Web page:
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Figure 4

Abdominal CT scan with intravenous contrast on day 1 (A) which was normal and on day 3 (B) which showed free intraperitoneal air (arrow) and left pleural effusion.

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Figure 5

Rectal perforation at the rectosigmoid junction (arrow heads). The perforation was below the pelvic rim (arrow).

Discussion

Injury of the colon and rectum following blunt trauma is rare and its early diagnosis is difficult [3]. Restrained patients of MVCs with seatbelt sign have more incidence of intestinal injury than others [4]. Intestinal injury should be strongly suspected in patients with a seatbelt sign associated with a lumbar fracture (seat belt syndrome) [5, 6]. Computed tomography (CT) has shown to be the diagnostic test of choice for the evaluation of blunt abdominal trauma in haemodynamically stable patients [7]. Finding bloody stool or blood per rectal examination mandates proctosygmoidscopy [3]. Some rectal injuries can be detected after contrast enema [8].

There is no reliable diagnostic test that can completely exclude intestinal injury in blunt abdominal trauma when immediately done after trauma [9]. In equivocal abdominal examinations, diagnostic peritoneal lavage may help in detecting intestinal perforation, but similarly, it may also miss the injury if it was performed soon after trauma [7]. Clinical suspicion and serial physical examinations are essential in detecting such injuries. The presence of an associated lumbar vertebral fracture makes the clinical abdominal assessment difficult and unreliable [10]. Repeated CT scan after 8 hours in suspected cases may help in early diagnosis of bowel perforation [7]. In our patient, the abdominal CT scan was repeated due to persistent abdominal pain and distension. It has shown free intraperitoneal air. At laparotomy, perforation of the proximal part of the rectum was detected. This is a very rare seatbelt complication [2]. It is difficult to explain how the rupture occurred under the pelvic rim although there was no pelvic fracture in this patient. This injury was not iatrogenic by the pedicle screws as the screws did not penetrate beyond the bodies of the vertebrae as shown by figure 3. Furthermore, the rectal perforation was only in the anterior wall of the rectum while the posterior wall was intact. Pedicle screw internal fixation was indicated because the patient presented with a neurological deficit, unstable fracture and narrowing of the spinal canal of more than 50% [1113]

The only way we could explain the mechanism of this rectal injury is by sudden increase of the intra luminal pressure of a closed bowel loop by the seatbelt during deceleration. This can result in a bursting injury with perforation [7, 14]. The same mechanism has been proposed for oseopahgeal rupture caused by a seatbelt injury [14]. A distended closed bowel loop is especially susceptible to rupture when its wall is stretched because of the tri-axial stress effect. In contrast, if it was empty, a larger force is required to cause its rupture [15, 16].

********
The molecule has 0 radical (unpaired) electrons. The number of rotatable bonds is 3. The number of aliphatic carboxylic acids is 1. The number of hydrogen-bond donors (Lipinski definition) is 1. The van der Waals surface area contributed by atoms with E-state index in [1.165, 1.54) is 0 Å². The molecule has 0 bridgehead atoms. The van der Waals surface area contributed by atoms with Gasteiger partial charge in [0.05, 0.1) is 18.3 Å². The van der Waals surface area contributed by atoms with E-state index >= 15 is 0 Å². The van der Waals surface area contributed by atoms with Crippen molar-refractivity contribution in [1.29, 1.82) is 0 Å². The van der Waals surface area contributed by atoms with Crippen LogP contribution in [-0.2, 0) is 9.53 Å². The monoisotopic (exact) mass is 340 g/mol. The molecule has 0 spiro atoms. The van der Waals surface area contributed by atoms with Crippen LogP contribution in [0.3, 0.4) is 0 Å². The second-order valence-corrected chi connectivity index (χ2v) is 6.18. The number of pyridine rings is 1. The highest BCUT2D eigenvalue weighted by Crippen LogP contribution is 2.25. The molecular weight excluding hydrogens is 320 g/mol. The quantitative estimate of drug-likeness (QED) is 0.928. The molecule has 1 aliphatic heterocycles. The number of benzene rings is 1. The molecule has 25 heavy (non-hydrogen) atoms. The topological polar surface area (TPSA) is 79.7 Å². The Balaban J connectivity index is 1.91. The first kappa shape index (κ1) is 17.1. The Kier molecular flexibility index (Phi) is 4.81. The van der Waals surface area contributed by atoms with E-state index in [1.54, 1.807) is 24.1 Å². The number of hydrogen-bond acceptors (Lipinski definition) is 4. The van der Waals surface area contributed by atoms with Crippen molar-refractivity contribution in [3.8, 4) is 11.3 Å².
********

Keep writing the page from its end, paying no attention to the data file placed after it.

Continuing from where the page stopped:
In cases of delayed diagnosis of large bowel perforation, Hartmann's procedure is safer and more effective [17]. Delayed diagnosis of intestinal perforation increases the incidence of sepsis and its associated morbidity and mortality [10, 18]. Primary closure of the abdominal fascia is ideal but it was impossible in our patient. The development of abdominal compartment syndrome was a real concern because of the distension and oedema of the inflamed bowel. The abdomen was left open and gradually closed [19]. The technique we have used is cheap, controls fluid and heat loss, does not adhere to the abdominal wall and simplifies re-exploration of the abdomen with decreased mortality [20]. Despite that, the abdominal domain may be lost as the edges may retract with a risk of evisceration if the abdominal wall closure was delayed [19, 20].

Conclusions

The presence of a seatbelt sign and a lumbar fracture should raise the suspicion of a bowel injury. Seatbelt injury can cause rectal perforation. Repeated serial clinical examination is essential to avoid missed bowel perforations.

Consent

Written informed consent was obtained from the patient for the publication of this case report. A copy of the written consent is available for review by the Editor-in-Chief of this journal.

Declarations

Authors’ Affiliations

(1)
Department of Surgery, Al-Ain Hospital
(2)
Department of Surgery, Faculty of Medicine and Health Sciences, United Arab Emirates University

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Copyright

© Hefny et al; licensee BioMed Central Ltd. 2010

This article is published under license to BioMed Central Ltd. This is an Open Access article distributed under the terms of the Creative Commons Attribution License (http://creativecommons.org/licenses/by/2.0), which permits unrestricted use, distribution, and reproduction in any medium, provided the original work is properly cited.